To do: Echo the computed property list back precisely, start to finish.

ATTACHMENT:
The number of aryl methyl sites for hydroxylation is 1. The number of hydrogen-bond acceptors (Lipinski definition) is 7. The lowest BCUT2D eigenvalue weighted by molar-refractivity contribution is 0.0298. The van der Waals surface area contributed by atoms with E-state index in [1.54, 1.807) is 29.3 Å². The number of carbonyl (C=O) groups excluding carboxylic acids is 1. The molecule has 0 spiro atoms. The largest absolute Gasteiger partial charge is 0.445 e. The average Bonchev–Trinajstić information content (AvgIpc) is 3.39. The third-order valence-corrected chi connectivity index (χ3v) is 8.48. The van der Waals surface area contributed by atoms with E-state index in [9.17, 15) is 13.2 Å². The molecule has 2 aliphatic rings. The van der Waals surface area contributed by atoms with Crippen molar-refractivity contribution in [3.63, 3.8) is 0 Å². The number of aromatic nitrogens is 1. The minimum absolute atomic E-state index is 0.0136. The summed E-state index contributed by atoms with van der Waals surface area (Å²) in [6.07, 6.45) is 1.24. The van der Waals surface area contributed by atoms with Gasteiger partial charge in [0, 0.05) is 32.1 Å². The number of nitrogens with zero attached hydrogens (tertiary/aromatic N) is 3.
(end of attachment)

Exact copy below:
The number of aryl methyl sites for hydroxylation is 1. The number of hydrogen-bond acceptors (Lipinski definition) is 7. The lowest BCUT2D eigenvalue weighted by molar-refractivity contribution is 0.0298. The van der Waals surface area contributed by atoms with E-state index in [1.54, 1.807) is 29.3 Å². The number of carbonyl (C=O) groups excluding carboxylic acids is 1. The molecule has 0 spiro atoms. The largest absolute Gasteiger partial charge is 0.445 e. The average Bonchev–Trinajstić information content (AvgIpc) is 3.39. The third-order valence-corrected chi connectivity index (χ3v) is 8.48. The van der Waals surface area contributed by atoms with E-state index in [9.17, 15) is 13.2 Å². The molecule has 2 aliphatic rings. The van der Waals surface area contributed by atoms with Crippen molar-refractivity contribution in [3.63, 3.8) is 0 Å². The number of aromatic nitrogens is 1. The minimum absolute atomic E-state index is 0.0136. The summed E-state index contributed by atoms with van der Waals surface area (Å²) in [6.07, 6.45) is 1.24. The van der Waals surface area contributed by atoms with Gasteiger partial charge in [0, 0.05) is 32.1 Å². The number of nitrogens with zero attached hydrogens (tertiary/aromatic N) is 3.